The Commons: ‘Ask my brother-in-law’ -

The Commons: ‘Ask my brother-in-law’

A loud and furious afternoon of openly wondering and shouted theories


The Scene. If the House has been struck with one thing these past few weeks it has been a rather simple question: why is it that this government does what it does? The government, you see, isn’t much for explaining itself, its motivations or its thought processes. And when, on rare occasion, it does attempt to explain, its explanations are often said by its exacting critics to escape logic.

And so perhaps today’s reckoning—a loud and furious afternoon of openly wondering and shouted theories—was inevitable.

The Bloc, for instance, was quite perplexed. Or perhaps apoplectic is a better adjective. They were befuddled (to use another word) by the government’s approach to women’s groups and advocacy. Was the government, wondered Nicole Demers, guided by religion? Was it faithful to ideology?

Nay, said Bev Oda, the besieged Minister of International Cooperation.

“This is not about ideology,” she testified. “This is not about entitlement. This is about how we best use taxpayers’ dollars so that we can make a difference in developing countries.”

The Bloc was unpersuaded. But then Jack Layton was up, apparently hoping to set something else straight.

“Mr. Speaker, let me get this straight,” the NDP leader said, speaking quietly and evenly, choosing to withhold his indignation for the time being. “There are some very serious allegations from a very credible third party, and we have to believe the Bank of Montreal is a more credible third party than a private investigator, suggesting that the Conservative member of Parliament from Calgary Northeast is linked to what is believed to be, at $100 million, the largest bank fraud in Canadian history.”

This was, to this point, a review of the circumstances surrounding government backbencher Devinder Shory. But then the hook.

“What is the difference between him and member for Simcoe-Grey?” Mr. Layton asked, raising the matter of the recently exiled Helena Guergis. “Why did the government not call in the RCMP? Why is the member still sitting in the Conservative caucus?”

The government turned to its solidly built house leader, Jay Hill, to sort this one out.

“Mr. Speaker, despite the honourable member’s penchant for always believing the banks about everything,” he began, apparently joking, “clearly this is a personal, civil matter concerning the member for Calgary Northeast and has absolutely nothing to do with the business of the Government of Canada.”

So apparently there is some distinction to be made between personal and civil allegations and whatever the heck Ms. Guergis is still, quite inconclusively accused of doing. Mind you, it was just a few days ago that Mr. Harper was here and stressing that Ms. Guergis’s alleged troubles didn’t have anything to do with “government business” either. In any event, perhaps it is safe to assume that if Ms. Guergis is cleared of her undefined wrongdoing well enough ahead of the next election, she’ll be happily welcomed back to take a spot beside Mr. Shory on the Conservative side. Indeed, if Parliament is right and just and fair it will put off an election as long as it takes to achieve closure in this regard. Or perhaps that is to misunderstand whatever it is Mr. Hill has said here.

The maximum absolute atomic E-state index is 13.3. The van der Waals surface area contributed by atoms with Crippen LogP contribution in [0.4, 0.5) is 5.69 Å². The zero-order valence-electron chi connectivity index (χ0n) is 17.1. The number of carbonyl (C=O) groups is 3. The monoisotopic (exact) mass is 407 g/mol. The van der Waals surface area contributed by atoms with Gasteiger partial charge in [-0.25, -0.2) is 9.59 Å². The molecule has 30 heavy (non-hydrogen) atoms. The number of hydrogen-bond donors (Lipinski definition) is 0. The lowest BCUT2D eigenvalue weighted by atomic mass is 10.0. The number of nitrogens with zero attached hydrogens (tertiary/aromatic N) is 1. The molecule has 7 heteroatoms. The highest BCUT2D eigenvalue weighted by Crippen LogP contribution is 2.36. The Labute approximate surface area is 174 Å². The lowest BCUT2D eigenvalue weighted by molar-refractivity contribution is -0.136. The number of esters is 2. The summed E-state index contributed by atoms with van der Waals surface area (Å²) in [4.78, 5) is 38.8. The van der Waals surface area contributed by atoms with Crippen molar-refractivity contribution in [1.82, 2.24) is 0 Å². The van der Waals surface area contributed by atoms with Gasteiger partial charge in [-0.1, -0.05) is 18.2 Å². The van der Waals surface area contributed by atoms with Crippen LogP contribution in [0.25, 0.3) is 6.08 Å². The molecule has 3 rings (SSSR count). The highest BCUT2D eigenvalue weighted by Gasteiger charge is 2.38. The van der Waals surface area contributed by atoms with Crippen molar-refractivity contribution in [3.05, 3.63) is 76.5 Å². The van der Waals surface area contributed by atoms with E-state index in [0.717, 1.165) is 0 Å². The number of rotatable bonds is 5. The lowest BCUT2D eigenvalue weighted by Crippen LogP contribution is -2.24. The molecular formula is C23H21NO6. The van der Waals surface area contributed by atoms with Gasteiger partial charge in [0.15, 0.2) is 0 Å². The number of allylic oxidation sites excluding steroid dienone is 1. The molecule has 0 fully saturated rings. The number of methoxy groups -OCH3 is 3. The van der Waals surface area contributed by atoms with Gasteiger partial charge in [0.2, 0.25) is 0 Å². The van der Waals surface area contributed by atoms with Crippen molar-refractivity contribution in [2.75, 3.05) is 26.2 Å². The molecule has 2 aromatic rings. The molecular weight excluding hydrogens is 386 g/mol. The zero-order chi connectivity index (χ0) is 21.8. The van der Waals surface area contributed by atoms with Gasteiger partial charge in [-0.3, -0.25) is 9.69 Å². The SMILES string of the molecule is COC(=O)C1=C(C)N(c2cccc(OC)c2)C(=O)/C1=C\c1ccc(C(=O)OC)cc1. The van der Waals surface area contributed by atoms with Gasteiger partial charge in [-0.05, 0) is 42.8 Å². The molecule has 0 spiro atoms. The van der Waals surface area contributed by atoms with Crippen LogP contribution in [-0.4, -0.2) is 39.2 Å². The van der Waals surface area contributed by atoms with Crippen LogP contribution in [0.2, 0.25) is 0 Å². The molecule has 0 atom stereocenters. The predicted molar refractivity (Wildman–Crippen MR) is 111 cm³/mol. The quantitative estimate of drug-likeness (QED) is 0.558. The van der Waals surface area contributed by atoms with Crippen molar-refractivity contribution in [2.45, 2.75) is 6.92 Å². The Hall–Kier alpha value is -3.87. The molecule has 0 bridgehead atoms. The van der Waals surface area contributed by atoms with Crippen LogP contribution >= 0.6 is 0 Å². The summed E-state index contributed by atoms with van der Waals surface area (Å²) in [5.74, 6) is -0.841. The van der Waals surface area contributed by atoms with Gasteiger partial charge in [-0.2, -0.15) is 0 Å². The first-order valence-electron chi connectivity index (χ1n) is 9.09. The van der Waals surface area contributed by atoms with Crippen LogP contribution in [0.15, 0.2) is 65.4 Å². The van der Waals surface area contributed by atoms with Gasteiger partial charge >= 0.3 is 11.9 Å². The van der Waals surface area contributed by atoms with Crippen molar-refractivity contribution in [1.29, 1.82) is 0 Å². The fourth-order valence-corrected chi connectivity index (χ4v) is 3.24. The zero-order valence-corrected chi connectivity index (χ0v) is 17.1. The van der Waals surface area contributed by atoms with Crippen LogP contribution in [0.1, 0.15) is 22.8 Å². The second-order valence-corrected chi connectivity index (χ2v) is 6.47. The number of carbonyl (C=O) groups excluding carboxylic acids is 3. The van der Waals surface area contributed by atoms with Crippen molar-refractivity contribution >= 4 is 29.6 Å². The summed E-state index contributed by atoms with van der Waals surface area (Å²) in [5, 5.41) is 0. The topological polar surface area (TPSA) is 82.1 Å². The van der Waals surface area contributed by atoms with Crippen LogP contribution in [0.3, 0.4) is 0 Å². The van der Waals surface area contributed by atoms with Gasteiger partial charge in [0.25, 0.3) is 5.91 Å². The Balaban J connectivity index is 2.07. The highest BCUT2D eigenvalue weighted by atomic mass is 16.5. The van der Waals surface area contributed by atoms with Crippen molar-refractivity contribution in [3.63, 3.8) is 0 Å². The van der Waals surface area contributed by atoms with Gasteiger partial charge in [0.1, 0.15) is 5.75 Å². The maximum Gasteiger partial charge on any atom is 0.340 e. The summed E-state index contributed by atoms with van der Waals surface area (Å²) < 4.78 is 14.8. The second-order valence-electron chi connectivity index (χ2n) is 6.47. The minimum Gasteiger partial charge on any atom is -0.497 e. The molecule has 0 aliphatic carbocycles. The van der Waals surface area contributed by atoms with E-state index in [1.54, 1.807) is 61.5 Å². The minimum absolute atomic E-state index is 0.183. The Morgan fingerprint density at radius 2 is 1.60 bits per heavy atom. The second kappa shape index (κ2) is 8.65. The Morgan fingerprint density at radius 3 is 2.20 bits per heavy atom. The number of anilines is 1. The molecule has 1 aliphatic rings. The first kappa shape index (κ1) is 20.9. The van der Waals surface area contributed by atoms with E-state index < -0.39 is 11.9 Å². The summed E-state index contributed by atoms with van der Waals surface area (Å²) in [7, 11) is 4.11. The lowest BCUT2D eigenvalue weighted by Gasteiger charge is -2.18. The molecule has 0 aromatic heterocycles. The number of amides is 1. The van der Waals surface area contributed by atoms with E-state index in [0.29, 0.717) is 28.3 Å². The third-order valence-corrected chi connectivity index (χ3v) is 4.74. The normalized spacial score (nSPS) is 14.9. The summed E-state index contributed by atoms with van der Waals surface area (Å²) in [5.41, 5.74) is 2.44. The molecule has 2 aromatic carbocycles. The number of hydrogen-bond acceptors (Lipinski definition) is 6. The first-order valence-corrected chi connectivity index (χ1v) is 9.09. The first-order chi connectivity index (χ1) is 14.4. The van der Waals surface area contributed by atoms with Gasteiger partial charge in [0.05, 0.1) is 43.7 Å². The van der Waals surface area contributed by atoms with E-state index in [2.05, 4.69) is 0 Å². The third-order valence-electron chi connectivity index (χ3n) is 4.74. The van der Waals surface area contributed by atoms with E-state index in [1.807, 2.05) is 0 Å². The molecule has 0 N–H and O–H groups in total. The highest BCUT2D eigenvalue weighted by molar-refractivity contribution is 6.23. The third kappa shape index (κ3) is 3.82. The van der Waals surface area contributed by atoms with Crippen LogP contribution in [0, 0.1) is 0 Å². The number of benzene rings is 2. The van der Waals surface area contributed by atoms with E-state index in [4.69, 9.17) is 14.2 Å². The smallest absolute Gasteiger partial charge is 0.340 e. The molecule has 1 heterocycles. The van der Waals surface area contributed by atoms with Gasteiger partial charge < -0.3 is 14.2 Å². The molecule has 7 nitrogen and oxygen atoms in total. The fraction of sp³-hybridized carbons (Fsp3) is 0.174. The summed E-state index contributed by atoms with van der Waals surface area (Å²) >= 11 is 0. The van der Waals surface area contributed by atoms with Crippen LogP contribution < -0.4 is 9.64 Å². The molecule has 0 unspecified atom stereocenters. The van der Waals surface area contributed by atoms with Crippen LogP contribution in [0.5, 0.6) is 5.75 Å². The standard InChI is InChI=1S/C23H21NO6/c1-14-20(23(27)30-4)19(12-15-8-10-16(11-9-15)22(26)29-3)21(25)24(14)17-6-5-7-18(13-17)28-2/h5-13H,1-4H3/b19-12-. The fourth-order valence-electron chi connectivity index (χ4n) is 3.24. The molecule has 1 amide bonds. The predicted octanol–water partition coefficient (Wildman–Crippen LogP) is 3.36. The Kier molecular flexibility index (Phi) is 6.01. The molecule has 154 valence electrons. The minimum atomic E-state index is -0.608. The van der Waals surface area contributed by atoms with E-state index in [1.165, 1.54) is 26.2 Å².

Happily, this was not quite the closest the House came to clarity this day. Indeed there was one identifiable revelation this afternoon—one that seems to break new ground in the understanding of Mr. Harper’s administration.

Earlier, Michael Ignatieff had risen and raised the support of various police associations and the survivors of the massacre at l’École Polytechnique to make the case for firearms registration.

“There is a reasonable difference of opinion,” John Baird responded, quite reasonably, “in that we believe the billions of dollars spent on the long gun registry have been a waste and that we can make better criminal justice reform, such as has been implemented by the Minister of Justice in this Parliament, that this House can be proud of.”

Mr. Ignatieff was unmoved and he even had a fact to present.

“Mr. Speaker, just as a point of fact, that is one of the Top 10 myths of the Canadian firearms program. It actually costs $4.1 million a year to operate. It is good value and it keeps Canadians safe,” he ventured.

“We stand with the survivors of the École Polytechnique massacre. We stand with the chiefs of police. We stand with the officers. We stand with legitimate gun owners who stand behind the gun registry in order to keep our communities safe,” he continued, raising his voice several levels to be heard over the noise raised across the way. “Why is the government ignoring all of these voices of reason?”

Mr. Baird stood again to explain who the government wishes to stand with. “Mr. Speaker, I will take the word of the Auditor General who certainly did not call it value for money when more than $1 billion was wasted on the creation of the long gun registry,” he recalled. “We stand with victims. We stand with Canadians. We stand with all of those who want to make our communities safer.”